We are unprepared for the rise of artificial intelligence (AI) in the workplace. That is according to a poll of over 2,000 senior HR professionals carried out by Alexander Mann Solutions.
In its survey, the global talent acquisition and management specialist found that just 23 per cent of senior HR professionals believe that we are preparing the next generation of professionals for the rise of AI, despite the fact that two thirds (69 per cent) forecast that it is very or somewhat likely that we will see humanoids in the workplace by 2030.
When quizzed on what skills businesses should be developing to enhance the potential of AI, over a third (36 per cent) cited adaptability to change, around a fifth (22 per cent) say creative skills were most important with a similar number (18 per cent) believing IT and technical skills should be prioritised.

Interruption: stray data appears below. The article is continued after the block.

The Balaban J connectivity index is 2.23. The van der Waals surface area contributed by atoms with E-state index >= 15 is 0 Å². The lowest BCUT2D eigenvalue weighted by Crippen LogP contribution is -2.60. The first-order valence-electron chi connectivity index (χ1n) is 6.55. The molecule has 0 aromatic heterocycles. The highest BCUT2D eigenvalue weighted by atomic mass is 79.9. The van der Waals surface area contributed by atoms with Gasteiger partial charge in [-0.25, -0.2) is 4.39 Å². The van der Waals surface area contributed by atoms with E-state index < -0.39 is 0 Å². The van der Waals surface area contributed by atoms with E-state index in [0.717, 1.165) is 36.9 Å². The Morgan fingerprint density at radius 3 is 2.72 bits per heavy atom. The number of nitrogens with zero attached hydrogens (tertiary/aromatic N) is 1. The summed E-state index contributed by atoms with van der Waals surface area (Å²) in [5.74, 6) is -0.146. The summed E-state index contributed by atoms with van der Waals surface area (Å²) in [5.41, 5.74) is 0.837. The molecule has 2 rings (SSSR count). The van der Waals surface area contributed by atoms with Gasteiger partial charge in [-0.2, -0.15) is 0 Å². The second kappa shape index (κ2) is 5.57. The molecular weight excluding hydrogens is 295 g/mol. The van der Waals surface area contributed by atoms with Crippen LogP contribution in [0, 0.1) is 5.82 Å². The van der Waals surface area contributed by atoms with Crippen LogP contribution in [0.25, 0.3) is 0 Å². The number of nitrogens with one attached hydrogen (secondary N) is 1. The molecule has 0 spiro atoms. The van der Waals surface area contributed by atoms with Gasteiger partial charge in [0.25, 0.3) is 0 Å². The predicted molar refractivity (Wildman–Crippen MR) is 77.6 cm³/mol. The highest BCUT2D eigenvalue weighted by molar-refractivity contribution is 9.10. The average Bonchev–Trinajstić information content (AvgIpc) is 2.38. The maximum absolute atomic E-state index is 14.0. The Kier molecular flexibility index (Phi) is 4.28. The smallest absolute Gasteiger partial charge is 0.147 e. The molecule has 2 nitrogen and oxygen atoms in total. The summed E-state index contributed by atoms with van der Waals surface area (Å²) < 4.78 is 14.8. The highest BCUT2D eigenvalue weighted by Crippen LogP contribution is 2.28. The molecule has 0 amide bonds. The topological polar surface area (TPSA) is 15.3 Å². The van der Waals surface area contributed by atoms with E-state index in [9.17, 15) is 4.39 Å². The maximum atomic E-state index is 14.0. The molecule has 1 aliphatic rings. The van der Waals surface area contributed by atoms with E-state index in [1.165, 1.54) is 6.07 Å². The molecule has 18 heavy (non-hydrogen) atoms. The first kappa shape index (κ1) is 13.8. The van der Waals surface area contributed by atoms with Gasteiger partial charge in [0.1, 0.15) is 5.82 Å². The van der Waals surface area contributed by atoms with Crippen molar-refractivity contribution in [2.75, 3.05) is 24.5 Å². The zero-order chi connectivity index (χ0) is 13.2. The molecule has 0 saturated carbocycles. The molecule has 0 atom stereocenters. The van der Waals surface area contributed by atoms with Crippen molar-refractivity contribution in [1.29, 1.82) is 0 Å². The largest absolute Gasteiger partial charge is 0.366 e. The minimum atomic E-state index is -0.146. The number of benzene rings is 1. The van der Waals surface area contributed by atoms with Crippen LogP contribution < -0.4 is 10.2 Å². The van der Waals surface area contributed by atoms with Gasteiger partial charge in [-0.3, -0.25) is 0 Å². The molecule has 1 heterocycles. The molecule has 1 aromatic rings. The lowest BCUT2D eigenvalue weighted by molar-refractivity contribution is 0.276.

Laurie Padua, director of technology and operations consulting, comments, ‘According to Accenture, AI has the potential to add an estimated £654 billion ($814 billion) to the UK economy by 2035. However, the potential of any intelligent software is limited by the human talent responsible for commissioning, implementing and managing it.
‘The successful implementation of effective systems relies on strong strategy and delivery. With this in mind, it is crucial that HR teams put in place strategic workforce plans to ensure that they not only have access to requisite technical skills, but also focus on investing in talent with adaptable core competencies which are currently difficult to recreate in machines, such as creativity and communication skills.
‘HR strategists must become accustomed to up-skilling existing teams and planning future workforces with robots in mind – but there will be no cliff-edge of job losses as AI replaces human workers. Instead, the roles of real-life employees will develop so that we will work alongside robots to become more efficient and productive, and innately human traits will become more valuable than ever before. GE, for example, is reportedly building a ‘robotic workforce’ as part of its shift toward high-tech business. To manage the transition, scientists are being redeployed to the company’s machine-learning lab where they are tasked with helping to make cloud-hosted software models of GE’s existing machines that can be used to save money and improve safety for its customers long-term.’